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United we thrive: friendship and subsequent physical, behavioural and psychosocial health in older adults (an outcome-wide longitudinal approach)

Published online by Cambridge University Press:  15 November 2023

E. S. Kim*
Affiliation:
Department of Psychology, University of British Columbia, Vancouver, BC, Canada Human Flourishing Program, Institute for Quantitative Social Science, Harvard University, Cambridge, MA, USA Lee Kum Sheung Center for Health and Happiness, Harvard T.H. Chan School of Public Health, Boston, MA, USA
W. J. Chopik
Affiliation:
Department of Psychology, Michigan State University, East Lansing, MI, USA
Y. Chen
Affiliation:
Human Flourishing Program, Institute for Quantitative Social Science, Harvard University, Cambridge, MA, USA Department of Epidemiology, Harvard T.H. Chan School of Public Health, Boston, MA, USA
R. Wilkinson
Affiliation:
Human Flourishing Program, Institute for Quantitative Social Science, Harvard University, Cambridge, MA, USA
T. J. VanderWeele
Affiliation:
Human Flourishing Program, Institute for Quantitative Social Science, Harvard University, Cambridge, MA, USA Department of Epidemiology, Harvard T.H. Chan School of Public Health, Boston, MA, USA Department of Biostatistics, Harvard T.H. Chan School of Public Health, Boston, MA, USA
*
Corresponding author: Eric S. Kim; Email: eric.kim@ubc.ca
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Abstract

Aims

Three factors converge to underscore the heightened importance of evaluating the potential health/well-being effects of friendships in older adulthood. First, policymakers, scientists, and the public alike are recognizing the importance of social relationships for health/well-being and creating national policies to promote social connection. Second, many populations are rapidly aging throughout the world. Third, we currently face what some call a ‘friendship recession’. Although, growing research documents associations between friendship with better health and well-being, friendship can also have a ‘dark side’ and can potentially promote negative outcomes. To better capture friendship’s potential heterogeneous effects, we took an outcome-wide analytic approach.

Methods

We analysed data from 12,998 participants in the Health and Retirement Study (HRS) – a prospective and nationally representative cohort of U.S. adults aged >50, and, evaluated if increases in friendship strength (between t0; 2006/2008 and t1; 2010/2012) were associated with better health/well-being across 35 outcomes (in t2; 2014/2016). To assess friendship strength, we leveraged all available friendship items in HRS and created a composite ‘friendship score’ that assessed the following three domains: (1) friendship network size, (2) friendship network contact frequency and (3) friendship network quality.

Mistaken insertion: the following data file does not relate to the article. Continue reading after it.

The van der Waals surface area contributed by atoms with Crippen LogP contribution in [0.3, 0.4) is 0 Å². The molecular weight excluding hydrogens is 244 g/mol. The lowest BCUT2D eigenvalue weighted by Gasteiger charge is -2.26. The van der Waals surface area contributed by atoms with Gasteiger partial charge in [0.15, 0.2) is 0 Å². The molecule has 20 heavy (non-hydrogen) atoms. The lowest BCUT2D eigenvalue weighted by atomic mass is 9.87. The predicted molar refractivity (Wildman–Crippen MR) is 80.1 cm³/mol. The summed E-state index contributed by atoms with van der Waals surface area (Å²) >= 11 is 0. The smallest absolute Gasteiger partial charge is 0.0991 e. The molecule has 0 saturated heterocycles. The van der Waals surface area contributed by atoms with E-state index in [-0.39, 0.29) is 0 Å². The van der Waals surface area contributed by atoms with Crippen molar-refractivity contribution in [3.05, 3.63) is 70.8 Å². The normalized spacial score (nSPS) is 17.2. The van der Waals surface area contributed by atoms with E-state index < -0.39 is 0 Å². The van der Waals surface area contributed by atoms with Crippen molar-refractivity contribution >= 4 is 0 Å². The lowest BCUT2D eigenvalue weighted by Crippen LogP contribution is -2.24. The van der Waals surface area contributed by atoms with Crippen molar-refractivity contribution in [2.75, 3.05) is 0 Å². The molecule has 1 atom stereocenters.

Results

Stronger friendships were associated with better outcomes on some indicators of physical health (e.g. reduced risk of mortality), health behaviours (e.g. increased physical activity) and nearly all psychosocial indicators (e.g. higher positive affect and mastery, as well as lower negative affect and risk of depression). Friendship was also associated with increased likelihood of smoking and heavy drinking (although the latter association with heavy drinking did not reach conventional levels of statistical significance).

Conclusions

Our findings indicate that stronger friendships can have a dual impact on health and well-being. While stronger friendships appear to mainly promote a range of health and well-being outcomes, stronger friendships might also promote negative outcomes. Additional research is needed, and any future friendship interventions and policies that aim to enhance outcomes should focus on how to amplify positive outcomes while mitigating harmful ones.

Type
Original Article
Creative Commons
Creative Common License - CCCreative Common License - BY
This is an Open Access article, distributed under the terms of the Creative Commons Attribution licence (http://creativecommons.org/licenses/by/4.0), which permits unrestricted re-use, distribution and reproduction, provided the original article is properly cited.
Copyright
© The Author(s), 2023. Published by Cambridge University Press.